• Other areas being examined included: hazards posed by tunnel icing, and methods to limit these safety hazards; cold weather reliability of air brakes; rail steel toughness/behavior in cold weather; rolling contact fatigue/wheel life; and system optimization studies (locomotive failure models, analysis/modeling of train blocking).

Ashcroft Thompson River Valley Landslide R&D

  • The Ashcroft Thompson River Valley Landslide R&D has furthered understanding of the factors influencing landslides in a critical rail corridor linking the Prairies with Pacific ports. This information is important to Canadian National (CN) and Canadian Pacific (CP) Railways, both of which have mainlines that are vulnerable to the valley’s shifting landslides. Previous to this research, information about the landslides was piecemeal and incomplete, and there was no coordinated R&D initiative examining this ground hazard in this area.
  • As an initial step, the project compiled all available information on the area’s landslides, and identified information gaps. An initial hypothesis on the main factors influencing landslide movement was then developed, which factored in the level of the river, the level of the groundwater, and the complex geology of the region.
  • At the time of the evaluation, this hypothesis was being validated through monitoring activities on the area’s Ripley Slide. A correlation was identified between level of snow pack and landslide activity, which is expected to help railways with planning.

Countermeasures to Reduce Suicides on Railway Rights-of-Way

  • The Countermeasures to Reduce Suicides on Railway Rights-of-Way project provided the first comprehensive body of information on the prevalence and characteristics of rail suicides in Canada, which has helped Transport Canada to better understand trespassing and rail safety. Information from this project is expected to inform the future development of new regulations on railway rights-of-way access control and trespassing.
  • The project did not, however, test a rail suicide countermeasure, as originally planned. Interviews indicated that this was because potential interventions identified through a review of practices in other jurisdictions did not appear to be financially feasible due to the high cost of the interventions and the lack of specific “hot spots” in Canada where rail suicides were prevalent.

Long Trains R&D

Long trains R&D has provided information on effective and safe operation and marshalling of long trains. The long trains R&D provided industry with information on track superelevation, the adequacy of train power, and the potential benefit of using distributed power, with specific recommendations for CN and CP with respect to specific subdivisions.

Performance-based Track Geometry

PBTG projects have confirmed that vehicle performance measures (i.e., on vehicle-track interaction) can be useful in identifying areas of track requiring maintenance and have been shown to be potentially more accurate than traditional methods based on track geometry.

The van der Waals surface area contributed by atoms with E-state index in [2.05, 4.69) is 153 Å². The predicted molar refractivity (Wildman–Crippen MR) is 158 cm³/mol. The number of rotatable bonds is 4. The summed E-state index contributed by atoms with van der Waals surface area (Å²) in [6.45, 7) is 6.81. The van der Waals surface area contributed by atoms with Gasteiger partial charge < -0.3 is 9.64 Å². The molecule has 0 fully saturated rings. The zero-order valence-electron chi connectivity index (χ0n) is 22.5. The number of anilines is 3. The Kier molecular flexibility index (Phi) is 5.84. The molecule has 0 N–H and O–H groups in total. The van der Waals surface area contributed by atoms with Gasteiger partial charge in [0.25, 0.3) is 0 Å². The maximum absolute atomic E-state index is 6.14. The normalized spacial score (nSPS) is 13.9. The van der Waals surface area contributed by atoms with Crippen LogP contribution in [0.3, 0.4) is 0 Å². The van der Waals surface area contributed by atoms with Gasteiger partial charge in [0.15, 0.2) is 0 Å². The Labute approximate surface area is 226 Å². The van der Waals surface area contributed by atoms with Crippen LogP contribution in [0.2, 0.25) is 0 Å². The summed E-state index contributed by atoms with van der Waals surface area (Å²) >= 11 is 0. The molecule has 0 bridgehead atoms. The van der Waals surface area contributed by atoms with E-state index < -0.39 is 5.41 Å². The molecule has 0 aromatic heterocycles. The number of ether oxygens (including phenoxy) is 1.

Finding 11:

New information from R&D projects have been disseminated through various means, including steering committees, new websites and other venues. Universities were particularly active in knowledge dissemination in the projects examined.

R&D project results have been disseminated through RRAB meetings and project-level steering committees. In addition, other activities have been undertaken aimed at wider dissemination:

  • Websites –CaRRL and the RGHRP have had a website (www.carrl.ca/) that Transport Canada has supported. A “Railway Suicide Prevention and Reduction of Negative Consequences” website was also developed as part of the Countermeasures to Reduce Suicides on Railway Rights-of-Way project (www.railwaysuicideprevention.com). According to the University of Quebec at Montreal (UQAM) there were 1,802 users of the website in 2014.
  • Publications, presentations – For example, at the time of the evaluation, CaRRL R&D had been shared by researchers through three journal articles, ten conference publications, 12 technical reports/theses, 22 conference posters, and nine special/invited presentations.
  • Other events and forums – Examples of the use of other forums were identified. For example, the findings on rail suicide were presented by UQAM researchers at a workshop at the International Railway Safety Conference in Vancouver in 2013.

Overall, dissemination of research findings was more evident in R&D projects that were conducted by universities. These professors have access to networks (of experts in their fields, such as mechanical engineering) through academic journals and conferences, experience undertaking knowledge dissemination, and are motivated to undertake these types of activities.